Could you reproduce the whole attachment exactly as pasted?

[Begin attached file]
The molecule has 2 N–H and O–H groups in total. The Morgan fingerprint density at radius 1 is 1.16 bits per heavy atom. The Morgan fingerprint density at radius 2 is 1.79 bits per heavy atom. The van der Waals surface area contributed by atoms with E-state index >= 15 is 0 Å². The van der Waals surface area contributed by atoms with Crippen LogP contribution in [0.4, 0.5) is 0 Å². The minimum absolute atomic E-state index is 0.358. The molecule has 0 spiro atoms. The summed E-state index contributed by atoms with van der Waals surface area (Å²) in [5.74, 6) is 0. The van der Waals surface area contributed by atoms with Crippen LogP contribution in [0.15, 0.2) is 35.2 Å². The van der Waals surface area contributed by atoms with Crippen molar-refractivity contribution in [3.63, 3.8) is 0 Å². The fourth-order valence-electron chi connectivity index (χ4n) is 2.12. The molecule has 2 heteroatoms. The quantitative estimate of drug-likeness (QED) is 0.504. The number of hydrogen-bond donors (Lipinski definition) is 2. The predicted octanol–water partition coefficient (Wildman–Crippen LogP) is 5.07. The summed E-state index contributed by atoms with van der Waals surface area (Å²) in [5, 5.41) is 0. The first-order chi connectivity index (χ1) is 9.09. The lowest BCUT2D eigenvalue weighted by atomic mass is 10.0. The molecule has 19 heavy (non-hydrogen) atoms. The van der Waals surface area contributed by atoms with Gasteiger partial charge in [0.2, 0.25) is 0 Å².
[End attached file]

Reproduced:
The molecule has 2 N–H and O–H groups in total. The Morgan fingerprint density at radius 1 is 1.16 bits per heavy atom. The Morgan fingerprint density at radius 2 is 1.79 bits per heavy atom. The van der Waals surface area contributed by atoms with E-state index >= 15 is 0 Å². The van der Waals surface area contributed by atoms with Crippen LogP contribution in [0.4, 0.5) is 0 Å². The minimum absolute atomic E-state index is 0.358. The molecule has 0 spiro atoms. The summed E-state index contributed by atoms with van der Waals surface area (Å²) in [5.74, 6) is 0. The van der Waals surface area contributed by atoms with Crippen LogP contribution in [0.15, 0.2) is 35.2 Å². The van der Waals surface area contributed by atoms with Crippen molar-refractivity contribution in [3.63, 3.8) is 0 Å². The fourth-order valence-electron chi connectivity index (χ4n) is 2.12. The molecule has 2 heteroatoms. The quantitative estimate of drug-likeness (QED) is 0.504. The number of hydrogen-bond donors (Lipinski definition) is 2. The predicted octanol–water partition coefficient (Wildman–Crippen LogP) is 5.07. The summed E-state index contributed by atoms with van der Waals surface area (Å²) in [5, 5.41) is 0. The first-order chi connectivity index (χ1) is 9.09. The lowest BCUT2D eigenvalue weighted by atomic mass is 10.0. The molecule has 19 heavy (non-hydrogen) atoms. The van der Waals surface area contributed by atoms with Gasteiger partial charge in [0.2, 0.25) is 0 Å².